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Abstract: TH-PO064

The Effects of Mechanical Strain on Adhesion in MYH9- Ablated Podocytes

Session Information

Category: Glomerular

  • 1002 Glomerular: Basic/Experimental Pathology

Authors

  • Keller, Keith H., Boston University School of Medicine , Boston, Massachusetts, United States
  • Belghasem, Mostafa, Boston University School of Medicine , Boston, Massachusetts, United States
  • Chen, Hui, BMC, Boston, Massachusetts, United States
  • Henderson, Joel M., Boston University Medical Center, Boston, Massachusetts, United States
Background

Myh9 is a gene that encodes for non-muscle myosin IIA (NM-IIA), an actin cytoskeleton component and protein involved in cell movement and adhesion in most cells, including podocytes. Autosomal dominant mutations in NM-IIA have been associated with focal segmental glomerulosclerosis (FSGS). Podocyte specific Myh9 knockout in mice showed that this gene alone was not enough to cause proteinuria or glomerulosclerosis. However, in our own laboratory we have found that when these same mice are exposed to models of glomerular hypertension, glomerular damage is promoted. This damage was preceded by evidence of podocyte loss in urine and tissue. Podocyte loss is a hallmark of kidney disease, and while it is known to occur in vivo, the mechanisms behind this phenomenon are unknown. It is believed that increase in glomerular capillary blood pressure is likely to be a strong contributing factor. Here we investigated the effect of mechanical strain on adhesion and cell morphology in Myh9 ablated podocytes.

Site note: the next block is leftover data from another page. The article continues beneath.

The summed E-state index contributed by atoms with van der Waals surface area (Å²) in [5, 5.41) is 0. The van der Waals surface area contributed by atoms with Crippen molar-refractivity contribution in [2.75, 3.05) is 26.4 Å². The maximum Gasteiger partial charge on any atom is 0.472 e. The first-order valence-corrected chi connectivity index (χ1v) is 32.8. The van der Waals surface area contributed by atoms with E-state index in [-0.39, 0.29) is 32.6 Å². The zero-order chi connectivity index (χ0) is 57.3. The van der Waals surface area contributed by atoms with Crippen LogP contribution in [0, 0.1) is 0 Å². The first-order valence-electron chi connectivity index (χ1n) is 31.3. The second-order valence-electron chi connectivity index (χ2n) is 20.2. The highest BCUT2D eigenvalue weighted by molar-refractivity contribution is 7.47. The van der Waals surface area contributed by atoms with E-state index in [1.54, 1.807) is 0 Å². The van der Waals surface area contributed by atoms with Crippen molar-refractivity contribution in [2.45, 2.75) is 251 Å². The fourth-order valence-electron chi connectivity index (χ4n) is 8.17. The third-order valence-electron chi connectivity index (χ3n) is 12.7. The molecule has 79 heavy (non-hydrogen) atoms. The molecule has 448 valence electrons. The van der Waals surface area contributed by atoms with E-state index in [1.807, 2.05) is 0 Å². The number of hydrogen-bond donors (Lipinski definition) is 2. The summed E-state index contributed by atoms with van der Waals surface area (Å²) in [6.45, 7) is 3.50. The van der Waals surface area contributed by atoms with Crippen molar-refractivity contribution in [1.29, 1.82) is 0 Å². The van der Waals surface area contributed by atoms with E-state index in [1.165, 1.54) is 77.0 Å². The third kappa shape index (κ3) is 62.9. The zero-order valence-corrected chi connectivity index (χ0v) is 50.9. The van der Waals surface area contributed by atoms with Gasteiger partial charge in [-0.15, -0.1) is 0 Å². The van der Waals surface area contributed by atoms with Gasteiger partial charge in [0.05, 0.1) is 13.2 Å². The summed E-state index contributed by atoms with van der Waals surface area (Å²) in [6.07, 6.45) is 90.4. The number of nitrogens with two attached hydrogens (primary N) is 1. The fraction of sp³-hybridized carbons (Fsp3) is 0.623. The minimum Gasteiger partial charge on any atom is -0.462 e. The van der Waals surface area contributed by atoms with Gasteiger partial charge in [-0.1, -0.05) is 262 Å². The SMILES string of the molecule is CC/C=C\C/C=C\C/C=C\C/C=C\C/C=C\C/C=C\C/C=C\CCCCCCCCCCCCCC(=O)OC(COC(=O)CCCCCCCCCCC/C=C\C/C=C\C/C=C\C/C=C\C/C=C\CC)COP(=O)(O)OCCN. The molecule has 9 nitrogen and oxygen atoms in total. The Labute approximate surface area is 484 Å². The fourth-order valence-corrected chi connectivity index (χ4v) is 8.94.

Methods

Myh9 was knocked down, using RNAi, in immortalized mouse podocytes cultured on flexible silicone 6-well plates at a density of 6000 cells per well. Cells were mechanically stretched in a step-change fashion for 24hrs then cells were fixed or lysed for protein. Each experiment included three groups with two conditions (stretch/no stretch): WT; lentiviral control; KD. Changes in adhesion were assessed using cell counts, and morphologic changes were evaluated using immunofluorescence and quantified using imageJ.

Results

Transfected cells showed marked decrease in cellular attachment (V.CTL: -53%; V.CTL-ST: -53%; KD: -50%; KD-ST: -60%), compared to control cells (CTL: +77%; CTL-ST: +120%). Mean focal adhesion area increased with stretch in each experimental treatment group except KD (CTL: 1.41+ 1.62 μm2; CTL-ST: 2.12+ 3.13μm2; V.CTL: 0.54+ 0.47μm2; V.CTL-ST: 2.77+ 3.59μm2; KD: 3.04+ 2.57μm2; KD-ST: 2.09+ 1.13μm2). KD-ST cells showed large decrease in focal adhesion number compared to all other groups. Mean cell size was drastically larger in the KD groups (CTL: 773.6+489.μm2; CTL-ST: 505.5+377.7μm2; V.CTL: 817.6+1008,5μm2; V.CTL-ST: 1306.9+787μm2; KD: 3576.5+2694.7μm2; KD-ST: 5461.7+13,456.3μm2)

Conclusion

Myh9/NM-IIA may necessary for cells to bolster cell adhesion structures during events of mechanical stress, and its loss may compromise this protective adaptation.